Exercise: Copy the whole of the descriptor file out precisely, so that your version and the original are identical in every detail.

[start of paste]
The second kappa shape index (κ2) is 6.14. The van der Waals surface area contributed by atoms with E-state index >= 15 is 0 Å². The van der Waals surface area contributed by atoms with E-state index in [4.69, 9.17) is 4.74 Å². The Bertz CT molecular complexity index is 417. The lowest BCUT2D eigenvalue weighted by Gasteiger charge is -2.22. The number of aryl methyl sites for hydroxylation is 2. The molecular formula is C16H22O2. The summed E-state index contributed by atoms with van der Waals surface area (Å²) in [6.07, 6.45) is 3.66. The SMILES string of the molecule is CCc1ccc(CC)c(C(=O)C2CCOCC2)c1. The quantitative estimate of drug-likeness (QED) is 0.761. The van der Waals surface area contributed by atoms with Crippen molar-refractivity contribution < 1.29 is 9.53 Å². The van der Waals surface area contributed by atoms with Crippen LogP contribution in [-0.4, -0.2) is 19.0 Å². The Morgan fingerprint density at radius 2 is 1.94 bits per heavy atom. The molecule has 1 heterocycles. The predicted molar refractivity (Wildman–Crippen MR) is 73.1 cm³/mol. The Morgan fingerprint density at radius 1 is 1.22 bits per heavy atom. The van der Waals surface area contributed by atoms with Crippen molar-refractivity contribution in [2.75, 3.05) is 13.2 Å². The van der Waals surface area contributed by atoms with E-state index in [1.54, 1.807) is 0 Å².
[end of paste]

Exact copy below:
The second kappa shape index (κ2) is 6.14. The van der Waals surface area contributed by atoms with E-state index >= 15 is 0 Å². The van der Waals surface area contributed by atoms with E-state index in [4.69, 9.17) is 4.74 Å². The Bertz CT molecular complexity index is 417. The lowest BCUT2D eigenvalue weighted by Gasteiger charge is -2.22. The number of aryl methyl sites for hydroxylation is 2. The molecular formula is C16H22O2. The summed E-state index contributed by atoms with van der Waals surface area (Å²) in [6.07, 6.45) is 3.66. The SMILES string of the molecule is CCc1ccc(CC)c(C(=O)C2CCOCC2)c1. The quantitative estimate of drug-likeness (QED) is 0.761. The van der Waals surface area contributed by atoms with Crippen molar-refractivity contribution < 1.29 is 9.53 Å². The van der Waals surface area contributed by atoms with Crippen LogP contribution in [-0.4, -0.2) is 19.0 Å². The Morgan fingerprint density at radius 2 is 1.94 bits per heavy atom. The molecule has 1 heterocycles. The predicted molar refractivity (Wildman–Crippen MR) is 73.1 cm³/mol. The Morgan fingerprint density at radius 1 is 1.22 bits per heavy atom. The van der Waals surface area contributed by atoms with Crippen molar-refractivity contribution in [2.75, 3.05) is 13.2 Å². The van der Waals surface area contributed by atoms with E-state index in [1.54, 1.807) is 0 Å².